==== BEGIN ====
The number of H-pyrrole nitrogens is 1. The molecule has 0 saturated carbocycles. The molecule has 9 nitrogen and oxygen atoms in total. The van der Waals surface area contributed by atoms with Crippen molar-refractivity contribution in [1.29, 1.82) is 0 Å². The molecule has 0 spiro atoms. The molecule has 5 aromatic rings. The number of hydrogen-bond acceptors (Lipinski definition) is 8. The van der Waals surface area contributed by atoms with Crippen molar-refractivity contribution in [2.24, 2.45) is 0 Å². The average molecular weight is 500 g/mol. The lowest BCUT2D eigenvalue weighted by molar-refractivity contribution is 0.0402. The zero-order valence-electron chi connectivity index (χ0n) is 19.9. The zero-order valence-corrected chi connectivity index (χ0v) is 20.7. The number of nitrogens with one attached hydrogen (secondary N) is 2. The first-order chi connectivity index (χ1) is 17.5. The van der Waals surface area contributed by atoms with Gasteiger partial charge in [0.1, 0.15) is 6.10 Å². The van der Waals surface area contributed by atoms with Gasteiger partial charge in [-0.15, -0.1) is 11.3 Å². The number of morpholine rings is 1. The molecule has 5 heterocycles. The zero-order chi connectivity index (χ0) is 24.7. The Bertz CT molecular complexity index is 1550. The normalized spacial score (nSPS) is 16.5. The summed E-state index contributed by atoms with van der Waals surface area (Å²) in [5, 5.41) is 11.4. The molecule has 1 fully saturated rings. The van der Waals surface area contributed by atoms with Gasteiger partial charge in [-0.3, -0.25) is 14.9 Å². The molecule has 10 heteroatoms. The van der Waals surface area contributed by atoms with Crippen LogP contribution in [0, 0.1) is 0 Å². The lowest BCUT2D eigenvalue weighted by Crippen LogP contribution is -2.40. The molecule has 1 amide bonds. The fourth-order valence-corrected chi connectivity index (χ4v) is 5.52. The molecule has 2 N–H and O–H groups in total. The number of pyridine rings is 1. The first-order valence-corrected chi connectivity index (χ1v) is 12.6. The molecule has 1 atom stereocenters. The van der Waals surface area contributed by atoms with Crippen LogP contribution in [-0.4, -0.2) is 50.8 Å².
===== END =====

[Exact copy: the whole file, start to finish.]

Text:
The number of H-pyrrole nitrogens is 1. The molecule has 0 saturated carbocycles. The molecule has 9 nitrogen and oxygen atoms in total. The van der Waals surface area contributed by atoms with Crippen molar-refractivity contribution in [1.29, 1.82) is 0 Å². The molecule has 0 spiro atoms. The molecule has 5 aromatic rings. The number of hydrogen-bond acceptors (Lipinski definition) is 8. The van der Waals surface area contributed by atoms with Crippen molar-refractivity contribution in [2.24, 2.45) is 0 Å². The average molecular weight is 500 g/mol. The lowest BCUT2D eigenvalue weighted by molar-refractivity contribution is 0.0402. The zero-order valence-electron chi connectivity index (χ0n) is 19.9. The zero-order valence-corrected chi connectivity index (χ0v) is 20.7. The number of nitrogens with one attached hydrogen (secondary N) is 2. The first-order chi connectivity index (χ1) is 17.5. The van der Waals surface area contributed by atoms with Gasteiger partial charge in [0.1, 0.15) is 6.10 Å². The van der Waals surface area contributed by atoms with Gasteiger partial charge in [-0.15, -0.1) is 11.3 Å². The number of morpholine rings is 1. The molecule has 5 heterocycles. The zero-order chi connectivity index (χ0) is 24.7. The Bertz CT molecular complexity index is 1550. The normalized spacial score (nSPS) is 16.5. The summed E-state index contributed by atoms with van der Waals surface area (Å²) in [5, 5.41) is 11.4. The molecule has 1 fully saturated rings. The van der Waals surface area contributed by atoms with Gasteiger partial charge in [-0.3, -0.25) is 14.9 Å². The molecule has 10 heteroatoms. The van der Waals surface area contributed by atoms with Crippen LogP contribution in [0, 0.1) is 0 Å². The lowest BCUT2D eigenvalue weighted by Crippen LogP contribution is -2.40. The molecule has 1 amide bonds. The fourth-order valence-corrected chi connectivity index (χ4v) is 5.52. The molecule has 2 N–H and O–H groups in total. The number of pyridine rings is 1. The first-order valence-corrected chi connectivity index (χ1v) is 12.6. The molecule has 1 atom stereocenters. The van der Waals surface area contributed by atoms with Crippen LogP contribution in [-0.4, -0.2) is 50.8 Å².